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Strongest Soviet invasion Army of WW2. What was it doing in Ukraine in 1940 – 1941 before Hitler’s attack?

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Modern Russian as well as former Soviet propaganda have been trying to imply that the USSR began to form its armies only after World War Two began. But it is just not true. The Soviet Union began to form armies in the European part of its territories in 1939 – the 3rd and 4th Armies appeared in Belarus, the 5th and 6th in Ukraine, and the 7th, 8th and 9th near Finland. What for? Harvard Professor Robert C. Tucker, a political scientist and historian in his second part of Stalin’s biography, Stalin in Power: The Revolution From Above: 1928-1941, described the important events of 1939: “Having pursued the divisive diplomacy and observed the emergence in Europe of two potentially warring coalitions, Stalin in his party congress speech set in motion talks leading to an alignment with Berlin. He did so by professing a desire for peace and business relations with “all” interested states and disclaiming any intention of “pulling chestnuts out of the fire” for others. That raised the possibility of a negotiated neutrality which would insure Hitler against what he had to fear most: a two-front war. This, Stalin could calculate, would enable Hitler to unleash aggression and him, while remaining neutral, to take over territories in Eastern Europe on an agreed-upon basis… Five days after Stalin addressed the party congress on 10 March, Hitler seized the remainder of Czechoslovakia, setting up a protectorate over the Czech lands and a “free state” of Slovakia. This dramatic demonstration that appeasement would not satiate Hitler catalyzed change in the Anglo-French stance.” It is after that very 18th Congress that Vyacheslav Molotov was appointed and understanding with Nazi Germany was pursued resulting in the Molotov-Ribbentrop Pact. Why did Stalin choose Molotov by the way? R.C. Tucker explains the reasons: “On 3 May Molotov, while retaining the premiership, was appointed foreign commissar and Litvinov was dismissed from that post… The dismissal of Litvinov, who was not only Jewish but known for his pro-Western orientation, did not fail to arouse Hitler’s interest… “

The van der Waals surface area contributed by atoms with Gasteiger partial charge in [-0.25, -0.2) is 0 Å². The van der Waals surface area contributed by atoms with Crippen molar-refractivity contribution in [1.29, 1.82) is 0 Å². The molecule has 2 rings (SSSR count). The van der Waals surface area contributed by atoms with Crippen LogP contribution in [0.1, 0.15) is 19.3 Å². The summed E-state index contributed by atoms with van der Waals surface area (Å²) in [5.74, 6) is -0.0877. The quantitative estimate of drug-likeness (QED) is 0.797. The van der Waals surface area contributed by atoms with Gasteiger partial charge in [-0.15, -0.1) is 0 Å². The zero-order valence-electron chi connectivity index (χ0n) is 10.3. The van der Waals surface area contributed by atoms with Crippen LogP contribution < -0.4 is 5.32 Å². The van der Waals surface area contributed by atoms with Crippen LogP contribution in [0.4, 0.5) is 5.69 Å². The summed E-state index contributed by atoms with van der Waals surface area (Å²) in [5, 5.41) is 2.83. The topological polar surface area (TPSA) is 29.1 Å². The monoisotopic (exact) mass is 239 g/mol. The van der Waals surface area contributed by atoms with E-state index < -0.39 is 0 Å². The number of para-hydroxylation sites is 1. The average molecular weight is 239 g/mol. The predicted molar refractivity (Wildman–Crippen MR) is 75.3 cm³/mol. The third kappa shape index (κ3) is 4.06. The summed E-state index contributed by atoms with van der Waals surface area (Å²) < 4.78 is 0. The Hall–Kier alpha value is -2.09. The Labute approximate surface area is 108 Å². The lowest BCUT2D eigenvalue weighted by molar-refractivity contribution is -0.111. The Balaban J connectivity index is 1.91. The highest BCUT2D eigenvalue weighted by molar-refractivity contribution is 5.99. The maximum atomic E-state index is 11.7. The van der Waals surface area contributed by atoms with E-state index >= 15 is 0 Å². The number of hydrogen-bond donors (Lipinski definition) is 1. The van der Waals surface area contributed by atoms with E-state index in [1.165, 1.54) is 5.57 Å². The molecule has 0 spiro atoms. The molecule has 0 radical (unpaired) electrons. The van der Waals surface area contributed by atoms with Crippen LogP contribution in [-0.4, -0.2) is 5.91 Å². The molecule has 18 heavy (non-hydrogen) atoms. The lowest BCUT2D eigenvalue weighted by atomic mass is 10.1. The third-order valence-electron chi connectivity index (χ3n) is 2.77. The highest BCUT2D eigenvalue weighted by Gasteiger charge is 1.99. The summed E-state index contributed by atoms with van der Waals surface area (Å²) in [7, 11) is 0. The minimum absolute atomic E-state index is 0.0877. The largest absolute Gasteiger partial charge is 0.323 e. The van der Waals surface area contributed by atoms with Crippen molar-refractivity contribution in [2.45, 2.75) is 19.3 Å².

From Winter War to Southern Ukraine

The 9th Army of the Soviets first appeared at the borders of Finland in 1939. In the Winter War against Finland, the 9th Army was simply a rifle corps consisting of three rifle divisions.

After the Finnish war ended, the 9th turned up on the Romanian frontier in southern Ukraine, where, following the Finnish pattern, it helped “liberate” the workers of Bessarabia and Bukovina at the very same time other Soviet Armies were “liberating” Estonia, Lithuania, Latvia.

“Liberation” of Bessarabia was nothing like the war with Finland – the Soviet Union pressured Romania under threat of war into withdrawing from the region. The major part of the annexed area was attached to present-day Moldova.